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Why donate to Project 1320 - Your support helps us gather the stories of a truly American Dream, celebrating our pioneers in creating greatness from nothing, because in knowing where we come from, we can only imagine our future!

We have the engine, you can help by adding the fuel - www.quartermilefoundation.org

Creating a Video Documentary:

For something as seemingly simple as two cars racing down a drag strip, capturing – and editing – the complete story of hot rodding, especially in a documentary video format, is a monumental, complex "beast", to say nothing of the man-hours and dedication necessary to reach the product's finish line.

Consider the forces and elements at work in the late 1940s: the state of the nation (with World War II having ended), young men returning from armed forces with acquired mechanical skills, the inertia of hands-on car improvements and at-speed opportunities from Hot Rod magazine, dry lakes and drag strip competitions at abandoned military landing strips, and the influx of components from backyard and upstart tinkerers – and later big-time corporate auto manufacturers.

The backbone, being the competitors, offers up a critical, although complex web of intrigue. Top fuel dragsters, for example, is a derivative from "Top Eliminator", which in the 1950s pitted the day's top two competition machines in a final run-off, yet derived from classes including dragsters, plus the swiftest couples, sedans – and even motorcycles. In 1957, when nitro was banned, racers on gas began using multiple engines, mounted in-line, sideways, side-by-side. Literally, it became whatever they could dream up. Not long after nitro was reinstated in 1964, the fast stock cars morphed into the funny car; machines went from carburetors to injector, then blowers, plus gas to alcohol, then nitro, in a span of less than a year! Pro Stocks came soon thereafter. Aside from the pros are the sportsman ranks, of which there have been literally hundreds of classes, formulas and records keeping.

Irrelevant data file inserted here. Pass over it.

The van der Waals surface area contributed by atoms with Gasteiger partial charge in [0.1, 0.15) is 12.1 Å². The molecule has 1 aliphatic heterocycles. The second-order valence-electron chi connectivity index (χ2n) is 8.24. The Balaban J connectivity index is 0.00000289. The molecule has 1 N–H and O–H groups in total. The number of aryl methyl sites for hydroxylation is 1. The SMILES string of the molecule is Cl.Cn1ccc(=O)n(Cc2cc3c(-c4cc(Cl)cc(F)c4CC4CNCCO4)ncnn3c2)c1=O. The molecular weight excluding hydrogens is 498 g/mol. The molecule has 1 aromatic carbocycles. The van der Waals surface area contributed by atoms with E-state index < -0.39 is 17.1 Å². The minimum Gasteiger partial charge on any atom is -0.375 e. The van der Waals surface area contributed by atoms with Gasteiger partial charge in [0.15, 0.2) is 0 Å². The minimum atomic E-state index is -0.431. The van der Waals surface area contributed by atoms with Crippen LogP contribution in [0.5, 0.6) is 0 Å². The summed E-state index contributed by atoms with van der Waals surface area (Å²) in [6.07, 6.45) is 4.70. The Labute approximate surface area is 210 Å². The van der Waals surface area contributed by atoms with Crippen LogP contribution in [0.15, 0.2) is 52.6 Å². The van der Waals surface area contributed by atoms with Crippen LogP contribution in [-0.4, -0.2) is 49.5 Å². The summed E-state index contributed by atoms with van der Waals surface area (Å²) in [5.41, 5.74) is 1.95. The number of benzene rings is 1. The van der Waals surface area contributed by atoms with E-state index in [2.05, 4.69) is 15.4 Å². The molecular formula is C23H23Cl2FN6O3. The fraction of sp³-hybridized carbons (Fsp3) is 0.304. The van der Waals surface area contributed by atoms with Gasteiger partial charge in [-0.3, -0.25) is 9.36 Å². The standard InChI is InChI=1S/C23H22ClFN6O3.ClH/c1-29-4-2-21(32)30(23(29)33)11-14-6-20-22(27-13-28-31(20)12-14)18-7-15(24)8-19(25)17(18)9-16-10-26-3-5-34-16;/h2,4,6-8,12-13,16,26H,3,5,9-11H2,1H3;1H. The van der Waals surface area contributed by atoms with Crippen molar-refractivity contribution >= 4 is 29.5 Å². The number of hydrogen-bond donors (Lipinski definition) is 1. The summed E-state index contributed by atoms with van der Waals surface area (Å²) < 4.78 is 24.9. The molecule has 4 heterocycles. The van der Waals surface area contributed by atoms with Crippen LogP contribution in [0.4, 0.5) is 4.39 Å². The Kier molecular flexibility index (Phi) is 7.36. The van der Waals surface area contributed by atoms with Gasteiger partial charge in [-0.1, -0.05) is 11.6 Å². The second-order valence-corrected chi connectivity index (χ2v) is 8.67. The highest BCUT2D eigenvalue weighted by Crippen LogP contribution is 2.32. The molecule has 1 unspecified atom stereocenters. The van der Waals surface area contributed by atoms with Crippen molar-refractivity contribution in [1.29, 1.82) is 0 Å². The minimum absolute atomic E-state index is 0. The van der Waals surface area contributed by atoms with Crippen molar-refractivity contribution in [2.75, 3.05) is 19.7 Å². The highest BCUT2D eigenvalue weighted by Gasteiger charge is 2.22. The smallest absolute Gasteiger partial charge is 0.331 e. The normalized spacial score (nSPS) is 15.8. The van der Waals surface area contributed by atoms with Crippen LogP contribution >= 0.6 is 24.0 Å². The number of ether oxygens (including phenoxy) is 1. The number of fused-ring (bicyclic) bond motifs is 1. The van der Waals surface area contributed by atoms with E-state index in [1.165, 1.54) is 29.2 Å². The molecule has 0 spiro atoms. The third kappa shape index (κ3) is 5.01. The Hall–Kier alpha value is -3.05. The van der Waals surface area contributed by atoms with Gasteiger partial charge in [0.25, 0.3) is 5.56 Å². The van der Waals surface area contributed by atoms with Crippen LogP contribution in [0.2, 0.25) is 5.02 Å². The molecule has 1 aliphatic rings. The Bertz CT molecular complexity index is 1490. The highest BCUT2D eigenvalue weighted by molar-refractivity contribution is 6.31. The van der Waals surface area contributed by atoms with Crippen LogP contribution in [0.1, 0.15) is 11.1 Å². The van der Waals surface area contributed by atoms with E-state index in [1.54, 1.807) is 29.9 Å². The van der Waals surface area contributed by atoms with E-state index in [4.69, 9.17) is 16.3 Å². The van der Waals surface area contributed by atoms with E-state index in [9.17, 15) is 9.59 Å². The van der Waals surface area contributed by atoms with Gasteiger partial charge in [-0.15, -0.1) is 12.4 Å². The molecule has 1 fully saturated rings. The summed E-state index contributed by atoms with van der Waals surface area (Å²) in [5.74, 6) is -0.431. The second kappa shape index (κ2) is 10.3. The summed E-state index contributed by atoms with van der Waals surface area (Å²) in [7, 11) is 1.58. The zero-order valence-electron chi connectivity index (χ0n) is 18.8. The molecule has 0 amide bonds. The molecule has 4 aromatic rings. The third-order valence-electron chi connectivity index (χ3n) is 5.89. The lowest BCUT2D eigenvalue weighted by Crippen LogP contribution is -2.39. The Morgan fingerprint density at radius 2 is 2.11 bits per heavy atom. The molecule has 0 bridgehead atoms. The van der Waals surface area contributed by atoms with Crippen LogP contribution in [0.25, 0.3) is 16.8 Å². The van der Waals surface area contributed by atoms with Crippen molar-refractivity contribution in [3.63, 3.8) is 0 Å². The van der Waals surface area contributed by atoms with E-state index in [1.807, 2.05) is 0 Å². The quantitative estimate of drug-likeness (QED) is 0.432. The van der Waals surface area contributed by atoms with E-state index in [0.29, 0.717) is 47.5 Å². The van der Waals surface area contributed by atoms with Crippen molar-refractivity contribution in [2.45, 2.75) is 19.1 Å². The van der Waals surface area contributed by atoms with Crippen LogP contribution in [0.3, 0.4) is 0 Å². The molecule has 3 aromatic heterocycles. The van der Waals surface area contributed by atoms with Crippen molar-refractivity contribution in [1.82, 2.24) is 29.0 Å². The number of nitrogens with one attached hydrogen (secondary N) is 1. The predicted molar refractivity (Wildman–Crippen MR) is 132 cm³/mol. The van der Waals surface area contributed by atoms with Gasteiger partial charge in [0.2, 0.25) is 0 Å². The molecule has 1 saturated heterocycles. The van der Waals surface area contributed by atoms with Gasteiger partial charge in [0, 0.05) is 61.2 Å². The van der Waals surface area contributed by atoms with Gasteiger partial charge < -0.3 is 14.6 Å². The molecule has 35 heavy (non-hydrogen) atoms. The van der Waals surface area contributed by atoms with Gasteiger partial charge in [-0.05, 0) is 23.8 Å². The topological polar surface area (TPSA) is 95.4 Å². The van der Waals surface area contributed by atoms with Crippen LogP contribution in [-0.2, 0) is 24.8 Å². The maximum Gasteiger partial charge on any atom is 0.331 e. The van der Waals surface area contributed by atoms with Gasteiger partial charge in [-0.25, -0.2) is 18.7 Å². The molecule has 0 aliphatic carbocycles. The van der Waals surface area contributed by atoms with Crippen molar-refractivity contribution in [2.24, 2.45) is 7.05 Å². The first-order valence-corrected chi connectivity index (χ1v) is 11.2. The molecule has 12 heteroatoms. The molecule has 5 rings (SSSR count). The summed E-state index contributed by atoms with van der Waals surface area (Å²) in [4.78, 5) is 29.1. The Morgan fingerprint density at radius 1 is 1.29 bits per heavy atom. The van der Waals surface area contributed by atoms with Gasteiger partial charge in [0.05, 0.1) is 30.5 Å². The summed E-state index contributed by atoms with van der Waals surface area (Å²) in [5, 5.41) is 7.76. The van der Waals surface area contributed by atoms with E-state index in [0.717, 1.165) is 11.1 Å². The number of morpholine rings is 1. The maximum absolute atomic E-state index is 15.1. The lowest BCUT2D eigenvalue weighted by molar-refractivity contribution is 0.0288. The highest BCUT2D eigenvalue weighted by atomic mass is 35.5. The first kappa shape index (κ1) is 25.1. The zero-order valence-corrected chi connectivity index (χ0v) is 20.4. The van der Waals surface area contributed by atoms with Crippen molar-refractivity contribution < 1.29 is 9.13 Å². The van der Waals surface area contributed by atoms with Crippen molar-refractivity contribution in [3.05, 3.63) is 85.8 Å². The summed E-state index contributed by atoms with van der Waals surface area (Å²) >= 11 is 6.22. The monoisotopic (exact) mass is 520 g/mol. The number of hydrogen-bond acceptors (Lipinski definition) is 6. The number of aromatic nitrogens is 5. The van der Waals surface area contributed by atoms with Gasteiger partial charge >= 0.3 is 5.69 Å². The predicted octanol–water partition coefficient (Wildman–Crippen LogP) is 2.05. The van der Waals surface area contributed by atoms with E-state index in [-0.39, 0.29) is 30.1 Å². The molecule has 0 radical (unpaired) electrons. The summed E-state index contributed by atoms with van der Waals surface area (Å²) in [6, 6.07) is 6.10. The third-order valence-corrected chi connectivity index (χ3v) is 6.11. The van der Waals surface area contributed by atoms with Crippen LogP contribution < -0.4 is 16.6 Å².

All must be kept in mind when doing the complete history of hot rodding.

Toss in the state of the economy, escalating cost of fielding a competitive racecar, numerous setbacks in safety – and forward results from, say, Don Garlits' revolutionary rear-engine dragster; the result of losing part of his foot in a front-driven car's transmission accident, etc.

The Nuts & Bolts

Those creating the documentary must plot out the story timeline using all available facts. The acquisition of hundreds – if not thousands of photos and film clips are no easy task. Each must be cataloged for the correct year, model, class, driver – and in many cases, specific weekend of capture. That's not to mention the painstaking removal of artifacts; dust scratches, color fades, etc., all of which must then be digitized.

The history, timeline/script creation, cultivation of interviews, gathering and logging of film, photo metadata, sifting of fact from fiction, plus the actual editing and onscreen presentation is something which, much like the creation of hot rodding, takes a bit of time. After all, there's only one chance to get such an important, meaningful documentary correct. Like the runoff for Top Eliminator, there's only one chance to pull this off at the drop of the flag. It's a race against time, but one where it must be done right to be considered a winner.

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